Good People Is a Movie About Somewhat Nice People

Good People had a good book to draw its story from, but too little adherence to the strong points of that source make the movie less than it should be and could have been. You will enjoy it as a suspense thriller but you won't feel the impact readers of the book got.
09/26/2014 12:12 pm ET Updated Nov 26, 2014

The new film Good People is a good movie, but not as good as the novel by Marcus Sakey from which its story originates. Sakey's novel placed the reader smack in the middle of a moral quagmire as a nice young married couple struggled with what to do with a bag of money they discover. The film, starring Kate Hudson and James Franco, does not make this dilemma quite as much of a struggle. And by making them not as "good" as the couple in the book, the impact of their problems does not resonate as much with the film audience.

Tom (Franco) and Anna (Hudson) are living and working in London. Why the story's setting was changed from Chicago to London is a mystery. Anyway the couple is barely making it financially. Plus they are frustrated by their inability to conceive a child. They do own the home in which they live and rent out the bottom floor to get extra cash.

When they discover their renter has died of a drug overdose they are shocked. However on checking out the apartment they discover a bag full of money hidden in the ceiling. Instead of telling the police detective who is investigating the death, they keep quiet about it. Both see the "found" money as being the solution to their problems. But easy come, easy go is the rule here as the couple is soon being threatened by a couple of maniacs who knew the renter had the money. There is also an evil lurker who says the money is his.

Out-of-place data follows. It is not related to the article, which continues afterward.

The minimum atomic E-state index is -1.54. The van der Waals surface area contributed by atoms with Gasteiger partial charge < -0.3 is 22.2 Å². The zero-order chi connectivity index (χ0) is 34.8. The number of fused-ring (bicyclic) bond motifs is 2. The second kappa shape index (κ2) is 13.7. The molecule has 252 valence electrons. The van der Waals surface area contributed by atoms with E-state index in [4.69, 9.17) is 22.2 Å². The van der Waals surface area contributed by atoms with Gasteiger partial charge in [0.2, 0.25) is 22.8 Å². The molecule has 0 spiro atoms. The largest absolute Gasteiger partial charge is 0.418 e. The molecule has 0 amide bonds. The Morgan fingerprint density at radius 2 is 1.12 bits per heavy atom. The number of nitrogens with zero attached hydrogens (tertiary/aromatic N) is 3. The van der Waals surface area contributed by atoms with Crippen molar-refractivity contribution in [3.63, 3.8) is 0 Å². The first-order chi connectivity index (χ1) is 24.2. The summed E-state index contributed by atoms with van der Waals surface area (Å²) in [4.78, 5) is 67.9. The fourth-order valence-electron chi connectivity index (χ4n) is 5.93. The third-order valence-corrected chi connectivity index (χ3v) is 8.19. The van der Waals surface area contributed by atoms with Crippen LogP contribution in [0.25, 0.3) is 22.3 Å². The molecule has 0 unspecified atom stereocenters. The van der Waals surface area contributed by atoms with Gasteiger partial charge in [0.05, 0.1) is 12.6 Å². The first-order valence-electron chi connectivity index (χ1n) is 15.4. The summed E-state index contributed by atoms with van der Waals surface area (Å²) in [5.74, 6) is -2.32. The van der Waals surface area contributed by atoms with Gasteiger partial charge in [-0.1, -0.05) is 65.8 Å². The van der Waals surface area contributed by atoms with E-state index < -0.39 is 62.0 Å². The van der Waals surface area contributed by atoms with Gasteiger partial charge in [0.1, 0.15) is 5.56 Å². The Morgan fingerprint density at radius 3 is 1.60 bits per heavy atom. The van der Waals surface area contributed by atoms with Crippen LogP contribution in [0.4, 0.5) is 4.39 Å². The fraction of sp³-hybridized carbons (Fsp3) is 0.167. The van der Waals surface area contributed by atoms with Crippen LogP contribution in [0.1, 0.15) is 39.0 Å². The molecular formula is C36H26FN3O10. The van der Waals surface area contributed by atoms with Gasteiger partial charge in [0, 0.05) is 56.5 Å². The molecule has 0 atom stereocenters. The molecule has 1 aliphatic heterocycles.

This basic plot makes the suspense element of the film work. And to director Henrik Ruben Genz's credit the pace of the film is lightning fast. The couple barely discover the money before the bad guys are circling them.

The failures of the film are in the nuances of the story. Tom and Anna are not the upstanding couple they should be. Their abilities to stand up to those threatening them are not as believable as we need them to be. And the ending of the film is just too much fantasy. Still the action makes it all fun if not believable.

The acting is also better than average. Kate Hudson continues to make progress as an actor learning her craft. Her Anna is sexy, smart and full of surprises. She creates a character with whom the audience can relate in much better fashion than Franco does. His Tom is a cipher who never shows his true colors.

In supporting roles, Tom Wilkinson is rock solid as the police detective who is hot on the trail of the couple and their pursuers. Both Anna Friel and Omar Sy are wasted in their too small roles as Anna's best friend and the mystery man who says it is his money. It is difficult to understand why Sy would take this very small role since he is coming off a major success like "The Intouchables".

The film is rated R for profanity, violence and brief nudity.

Good People had a good book to draw its story from, but too little adherence to the strong points of that source make the movie less than it should be and could have been. You will enjoy it as a suspense thriller but you won't feel the impact readers of the book got.

I scored Good People a morally challenged 5 out of 10.

Jackie K Cooper
www.jackiekcooper.com